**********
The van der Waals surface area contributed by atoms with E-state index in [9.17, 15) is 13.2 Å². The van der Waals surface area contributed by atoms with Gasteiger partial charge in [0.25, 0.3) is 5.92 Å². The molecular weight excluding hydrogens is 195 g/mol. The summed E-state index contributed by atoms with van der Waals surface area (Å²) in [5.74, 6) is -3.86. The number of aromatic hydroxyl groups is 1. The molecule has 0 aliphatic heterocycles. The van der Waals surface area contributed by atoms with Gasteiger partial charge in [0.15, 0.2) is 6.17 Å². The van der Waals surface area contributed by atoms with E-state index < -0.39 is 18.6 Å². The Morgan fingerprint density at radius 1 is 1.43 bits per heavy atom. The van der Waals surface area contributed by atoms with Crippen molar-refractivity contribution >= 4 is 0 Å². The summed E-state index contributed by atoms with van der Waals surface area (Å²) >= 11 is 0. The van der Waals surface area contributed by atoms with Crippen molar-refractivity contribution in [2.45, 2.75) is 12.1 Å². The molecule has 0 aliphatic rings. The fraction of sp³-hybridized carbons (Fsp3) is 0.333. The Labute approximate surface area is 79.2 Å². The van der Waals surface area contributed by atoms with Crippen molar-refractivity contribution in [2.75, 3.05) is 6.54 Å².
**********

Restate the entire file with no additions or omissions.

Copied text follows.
The van der Waals surface area contributed by atoms with E-state index in [9.17, 15) is 13.2 Å². The van der Waals surface area contributed by atoms with Gasteiger partial charge in [0.25, 0.3) is 5.92 Å². The molecular weight excluding hydrogens is 195 g/mol. The summed E-state index contributed by atoms with van der Waals surface area (Å²) in [5.74, 6) is -3.86. The number of aromatic hydroxyl groups is 1. The molecule has 0 aliphatic heterocycles. The van der Waals surface area contributed by atoms with Gasteiger partial charge in [0.15, 0.2) is 6.17 Å². The van der Waals surface area contributed by atoms with E-state index < -0.39 is 18.6 Å². The Morgan fingerprint density at radius 1 is 1.43 bits per heavy atom. The van der Waals surface area contributed by atoms with Crippen molar-refractivity contribution >= 4 is 0 Å². The summed E-state index contributed by atoms with van der Waals surface area (Å²) >= 11 is 0. The van der Waals surface area contributed by atoms with Crippen molar-refractivity contribution in [2.45, 2.75) is 12.1 Å². The molecule has 0 aliphatic rings. The fraction of sp³-hybridized carbons (Fsp3) is 0.333. The Labute approximate surface area is 79.2 Å². The van der Waals surface area contributed by atoms with Crippen molar-refractivity contribution in [2.75, 3.05) is 6.54 Å².